US Senator Calls Out Bobby Kotick Over Raven Software Union Busting

Activision Blizzard, the company that hired a law firm known for union busting, has recently been participating in behaviour that can only really be described as union busting. This includes suddenly moving QA workers to departments such as marketing, which many are claiming is an attempt to dilute the calls for unionization, putting the most vocal workers in less organized departments.

These actions have now become so egregious that it's caught the attention of a US senator, who has written to Bobby Kotick in support of the workers. Senator Tammy Baldwin of Wisconsin has told Kotick that he should cease efforts to "undermine [his] employees' right to form a union and collectively bargain." She also makes it clear that she is following the case, and is aware of the recent reports surrounding the company.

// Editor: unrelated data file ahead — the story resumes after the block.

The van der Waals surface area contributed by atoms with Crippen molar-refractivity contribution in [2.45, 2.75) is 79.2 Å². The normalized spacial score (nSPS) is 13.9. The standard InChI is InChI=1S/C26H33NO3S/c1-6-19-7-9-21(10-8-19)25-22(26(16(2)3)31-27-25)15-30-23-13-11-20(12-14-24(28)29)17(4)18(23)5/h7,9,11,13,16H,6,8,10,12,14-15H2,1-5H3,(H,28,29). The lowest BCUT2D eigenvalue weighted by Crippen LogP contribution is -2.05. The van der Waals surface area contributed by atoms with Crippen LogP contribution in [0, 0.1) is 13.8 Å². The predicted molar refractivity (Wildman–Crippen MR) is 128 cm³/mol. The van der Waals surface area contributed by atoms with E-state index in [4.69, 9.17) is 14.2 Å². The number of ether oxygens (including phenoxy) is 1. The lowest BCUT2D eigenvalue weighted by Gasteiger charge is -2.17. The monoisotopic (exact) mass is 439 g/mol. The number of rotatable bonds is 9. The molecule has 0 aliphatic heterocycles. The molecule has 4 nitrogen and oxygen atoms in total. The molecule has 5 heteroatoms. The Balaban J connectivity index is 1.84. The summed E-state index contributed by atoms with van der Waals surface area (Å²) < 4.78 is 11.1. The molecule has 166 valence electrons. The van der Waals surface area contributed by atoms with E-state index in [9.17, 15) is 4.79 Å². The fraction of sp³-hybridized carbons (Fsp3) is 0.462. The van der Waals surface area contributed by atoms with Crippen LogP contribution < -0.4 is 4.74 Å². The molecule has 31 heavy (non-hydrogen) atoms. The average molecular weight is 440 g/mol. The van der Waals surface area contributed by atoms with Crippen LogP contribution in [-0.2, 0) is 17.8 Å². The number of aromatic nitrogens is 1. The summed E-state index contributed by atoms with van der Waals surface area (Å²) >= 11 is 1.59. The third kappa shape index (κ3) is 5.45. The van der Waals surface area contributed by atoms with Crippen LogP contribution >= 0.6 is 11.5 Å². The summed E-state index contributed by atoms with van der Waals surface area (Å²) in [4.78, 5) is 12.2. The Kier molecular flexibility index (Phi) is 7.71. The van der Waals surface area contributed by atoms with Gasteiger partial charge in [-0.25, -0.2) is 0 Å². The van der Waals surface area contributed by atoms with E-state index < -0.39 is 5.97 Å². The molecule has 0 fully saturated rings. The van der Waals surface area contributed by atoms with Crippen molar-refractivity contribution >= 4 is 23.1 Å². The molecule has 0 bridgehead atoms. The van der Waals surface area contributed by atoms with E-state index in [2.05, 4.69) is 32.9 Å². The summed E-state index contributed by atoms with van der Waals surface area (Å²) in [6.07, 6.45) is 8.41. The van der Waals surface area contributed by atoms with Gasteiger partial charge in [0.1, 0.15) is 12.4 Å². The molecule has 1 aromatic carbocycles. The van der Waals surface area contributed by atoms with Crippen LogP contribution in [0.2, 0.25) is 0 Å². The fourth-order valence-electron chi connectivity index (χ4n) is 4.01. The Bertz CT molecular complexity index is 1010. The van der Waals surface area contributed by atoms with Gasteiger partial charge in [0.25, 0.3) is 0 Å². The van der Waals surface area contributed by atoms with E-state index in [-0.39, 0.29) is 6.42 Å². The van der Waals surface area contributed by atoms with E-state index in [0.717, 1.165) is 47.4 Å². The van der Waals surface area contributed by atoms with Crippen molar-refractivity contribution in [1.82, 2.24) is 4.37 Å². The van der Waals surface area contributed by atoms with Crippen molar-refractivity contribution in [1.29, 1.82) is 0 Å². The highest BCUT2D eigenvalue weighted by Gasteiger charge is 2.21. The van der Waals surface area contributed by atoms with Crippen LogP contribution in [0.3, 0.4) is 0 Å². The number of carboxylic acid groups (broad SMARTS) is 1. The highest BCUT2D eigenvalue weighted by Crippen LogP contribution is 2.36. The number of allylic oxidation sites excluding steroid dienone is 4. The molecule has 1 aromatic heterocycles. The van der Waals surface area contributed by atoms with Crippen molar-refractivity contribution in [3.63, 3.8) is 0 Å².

Baldwin opens the letter explaining that she is "disturbed" by the recent reports of union busting at Raven, which is based in Wisconsin. She calls on Kotick to start negotiating with workers "in good faith".

"I am troubled by reports that describe significant changes to the organizational chart at Raven-announced by management shortly after the union drive began", says Baldwin. "These changes scatter quality assurance testers throughout the company, embedding them in inappropriate departments, possibly in an attempt to frustrate efforts by the testers to form a bargaining unit comprised only of quality assurance testers."

Baldwin has also shared the letter with Microsoft, making it clear to Activision Blizzard's new owners that she is following the case.

While Kotick continues to oversee efforts that make it harder for workers to organize, he isn't likely to remain in his own position for much longer. It has been widely reported that he will leave Activision Blizzard once the merger with Microsoft has gone through – although not without an absurd amount in compensation. Even before that, he's likely to have his usual high wage approved this summer, as it has been revealed that he can have his big bonuses back if company higher-ups feel that some progress has been made in combating workplace abuse,

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